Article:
The following commentary comes from an independent investor or market observer as part of TheStreet's guest contributor program, which is separate from the company's news coverage.
Editor's note: The following article was originally published on Thursday, July 7
NEW YORK (
) -- With a variety of benchmark ETFs hitting multiyear highs on July 7 --
Powershares Nasdaq 100
iShares Russell 2000
iShares DJ Transports
-- investors have placed the May-June swoon in their rear view.
What's more, economically sensitive sectors like tech and consumer discretionary are leading the charge. In fact, some analysts believe that the momentum in cyclicals is a clear sign that the U.S. economy will accelerate in the second half of the year.
There are other theories, however. Some believe that -- economic warts and all -- U.S. stocks may be the best house on the equity block.
For example, Jeremy Siegel, co-founder of WisdomTree and author of
Stocks For The Long Run
, contends that U.S. stocks are more attractive today than he's ever seen them. He bases his belief on the fact that, when interest rates are in a low to middle-interest rate range, the average historical price-to-earnings ratio is 19. With the
trading near 14 (less than the 50-year average of 15), U.S. stock assets may be especially enticing.
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I'm not sure I "buy" the good professor's assessment. For one thing, slicing 50 years of data into rate environments of "low-medium" and "medium-high" may only consider 25 years for each category. That's a narrow window. Meanwhile, if we're talking about an average P/E of 19 in a span of just 25 years ("low-to-medium" interest rates), the deviation around the mean would be far greater than over a 100-year span. And that makes it even more difficult to be confident in the attractiveness of an entry point.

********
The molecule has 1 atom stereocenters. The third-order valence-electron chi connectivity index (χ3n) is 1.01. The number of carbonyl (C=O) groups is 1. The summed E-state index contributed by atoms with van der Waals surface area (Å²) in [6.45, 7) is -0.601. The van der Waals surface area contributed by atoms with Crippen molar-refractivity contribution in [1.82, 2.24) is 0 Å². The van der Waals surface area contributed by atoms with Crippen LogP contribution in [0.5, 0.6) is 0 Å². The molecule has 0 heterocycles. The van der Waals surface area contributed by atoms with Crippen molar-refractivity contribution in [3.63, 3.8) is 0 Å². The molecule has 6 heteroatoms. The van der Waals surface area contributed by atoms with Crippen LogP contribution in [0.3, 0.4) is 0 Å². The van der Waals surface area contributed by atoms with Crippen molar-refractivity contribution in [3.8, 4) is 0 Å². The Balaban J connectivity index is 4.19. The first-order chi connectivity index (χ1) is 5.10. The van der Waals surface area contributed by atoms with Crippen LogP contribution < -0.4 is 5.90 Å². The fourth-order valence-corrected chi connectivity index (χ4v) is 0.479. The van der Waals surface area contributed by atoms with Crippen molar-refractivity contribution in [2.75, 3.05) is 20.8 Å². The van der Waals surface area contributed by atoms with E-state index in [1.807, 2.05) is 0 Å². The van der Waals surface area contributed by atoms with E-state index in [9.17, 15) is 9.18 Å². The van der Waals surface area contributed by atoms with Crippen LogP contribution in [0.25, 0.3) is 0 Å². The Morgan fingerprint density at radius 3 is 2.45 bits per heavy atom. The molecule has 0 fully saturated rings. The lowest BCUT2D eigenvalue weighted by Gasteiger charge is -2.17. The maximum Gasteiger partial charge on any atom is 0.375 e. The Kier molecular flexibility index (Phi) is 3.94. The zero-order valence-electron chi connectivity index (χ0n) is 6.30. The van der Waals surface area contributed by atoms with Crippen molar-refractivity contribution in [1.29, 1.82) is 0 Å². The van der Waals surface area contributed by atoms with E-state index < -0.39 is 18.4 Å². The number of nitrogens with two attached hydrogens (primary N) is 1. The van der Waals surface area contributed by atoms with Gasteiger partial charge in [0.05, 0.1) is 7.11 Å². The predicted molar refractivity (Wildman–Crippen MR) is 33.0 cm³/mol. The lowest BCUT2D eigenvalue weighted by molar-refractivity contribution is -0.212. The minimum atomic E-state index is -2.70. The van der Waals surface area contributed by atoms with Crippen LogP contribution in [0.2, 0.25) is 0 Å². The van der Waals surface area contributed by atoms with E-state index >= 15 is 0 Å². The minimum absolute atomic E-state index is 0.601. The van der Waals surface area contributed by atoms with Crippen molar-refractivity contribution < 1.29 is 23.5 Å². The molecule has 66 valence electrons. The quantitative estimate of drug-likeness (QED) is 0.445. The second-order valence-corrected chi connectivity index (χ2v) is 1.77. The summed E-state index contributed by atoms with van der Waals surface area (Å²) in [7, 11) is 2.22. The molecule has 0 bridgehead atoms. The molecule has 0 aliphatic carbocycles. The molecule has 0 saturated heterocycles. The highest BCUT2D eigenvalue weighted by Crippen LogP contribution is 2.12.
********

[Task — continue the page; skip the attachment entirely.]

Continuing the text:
Nevertheless, there may be something to Spiegel's theory. A number of country ETFs sport P/E ratios that are similar to U.S stock ETFs. And, those countries have "medium-to-high" interest rates today. Following the professor's logic, the P/Es of these international ETFs are not low enough when compared with U.S. stock ETFs.
Whether it's about the P/Es, interest rates, both, or a variety of factors, foreign stock ETFs are lagging in 2011. Moreover, the ETFs with the least momentum tend to be rich in natural resources.
Following are some examples:
- Market Vectors Russia(RSX) has an approximate one-month return of 3.1% and an approximate six-month return of 1.9%
- iShares MSCI South Africa(EZA) has an approximate one-month return of 2.9% and an approximate six-month return of 0.2%
- iShares MSCI Canada(EWC) has an approximate one-month return of 2.8% and an approximate six-month return of 4.1%
- iShares MSCI Australia(EWA) has an approximate one-month return of 2.1% and an approximate six-month return of 7.1%
- iShares MSCI Brazil(EWZ) has an approximate one-month return of 1.8% and an approximate six-month return of -3.8%.
- By contrast, the S&P 500 SPDR Trust(SPY) has an approximate one-month return of 5.6% and an approximate six-month return of 7.1%.